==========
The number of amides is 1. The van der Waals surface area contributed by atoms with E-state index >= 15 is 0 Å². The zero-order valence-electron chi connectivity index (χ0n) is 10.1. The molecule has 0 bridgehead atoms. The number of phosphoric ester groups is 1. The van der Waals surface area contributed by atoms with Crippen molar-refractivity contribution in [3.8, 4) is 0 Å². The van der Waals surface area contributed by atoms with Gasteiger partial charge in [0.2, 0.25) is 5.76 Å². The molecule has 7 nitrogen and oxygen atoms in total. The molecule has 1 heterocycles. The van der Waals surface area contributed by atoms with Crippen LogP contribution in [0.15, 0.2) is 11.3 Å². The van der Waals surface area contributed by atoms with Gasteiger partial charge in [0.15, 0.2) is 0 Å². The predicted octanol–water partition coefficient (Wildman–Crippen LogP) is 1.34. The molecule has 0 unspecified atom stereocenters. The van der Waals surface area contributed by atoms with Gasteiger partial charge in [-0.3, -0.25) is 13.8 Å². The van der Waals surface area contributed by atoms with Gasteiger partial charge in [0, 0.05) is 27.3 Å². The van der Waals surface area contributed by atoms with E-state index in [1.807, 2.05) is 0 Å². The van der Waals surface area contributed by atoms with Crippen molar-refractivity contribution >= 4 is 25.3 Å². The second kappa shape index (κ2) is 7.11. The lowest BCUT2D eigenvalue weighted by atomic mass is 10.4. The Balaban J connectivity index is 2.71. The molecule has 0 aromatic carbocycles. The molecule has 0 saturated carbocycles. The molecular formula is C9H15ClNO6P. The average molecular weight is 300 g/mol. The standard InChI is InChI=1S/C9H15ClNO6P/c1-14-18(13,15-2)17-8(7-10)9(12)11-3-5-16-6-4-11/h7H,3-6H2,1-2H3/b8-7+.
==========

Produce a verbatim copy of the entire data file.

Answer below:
The number of amides is 1. The van der Waals surface area contributed by atoms with E-state index >= 15 is 0 Å². The zero-order valence-electron chi connectivity index (χ0n) is 10.1. The molecule has 0 bridgehead atoms. The number of phosphoric ester groups is 1. The van der Waals surface area contributed by atoms with Crippen molar-refractivity contribution in [3.8, 4) is 0 Å². The van der Waals surface area contributed by atoms with Gasteiger partial charge in [0.2, 0.25) is 5.76 Å². The molecule has 7 nitrogen and oxygen atoms in total. The molecule has 1 heterocycles. The van der Waals surface area contributed by atoms with Crippen LogP contribution in [0.15, 0.2) is 11.3 Å². The van der Waals surface area contributed by atoms with Gasteiger partial charge in [0.15, 0.2) is 0 Å². The predicted octanol–water partition coefficient (Wildman–Crippen LogP) is 1.34. The molecule has 0 unspecified atom stereocenters. The van der Waals surface area contributed by atoms with Gasteiger partial charge in [-0.3, -0.25) is 13.8 Å². The van der Waals surface area contributed by atoms with Gasteiger partial charge in [0, 0.05) is 27.3 Å². The van der Waals surface area contributed by atoms with E-state index in [1.807, 2.05) is 0 Å². The van der Waals surface area contributed by atoms with Crippen molar-refractivity contribution >= 4 is 25.3 Å². The second kappa shape index (κ2) is 7.11. The lowest BCUT2D eigenvalue weighted by atomic mass is 10.4. The Balaban J connectivity index is 2.71. The molecule has 0 aromatic carbocycles. The molecule has 0 saturated carbocycles. The molecular formula is C9H15ClNO6P. The average molecular weight is 300 g/mol. The standard InChI is InChI=1S/C9H15ClNO6P/c1-14-18(13,15-2)17-8(7-10)9(12)11-3-5-16-6-4-11/h7H,3-6H2,1-2H3/b8-7+.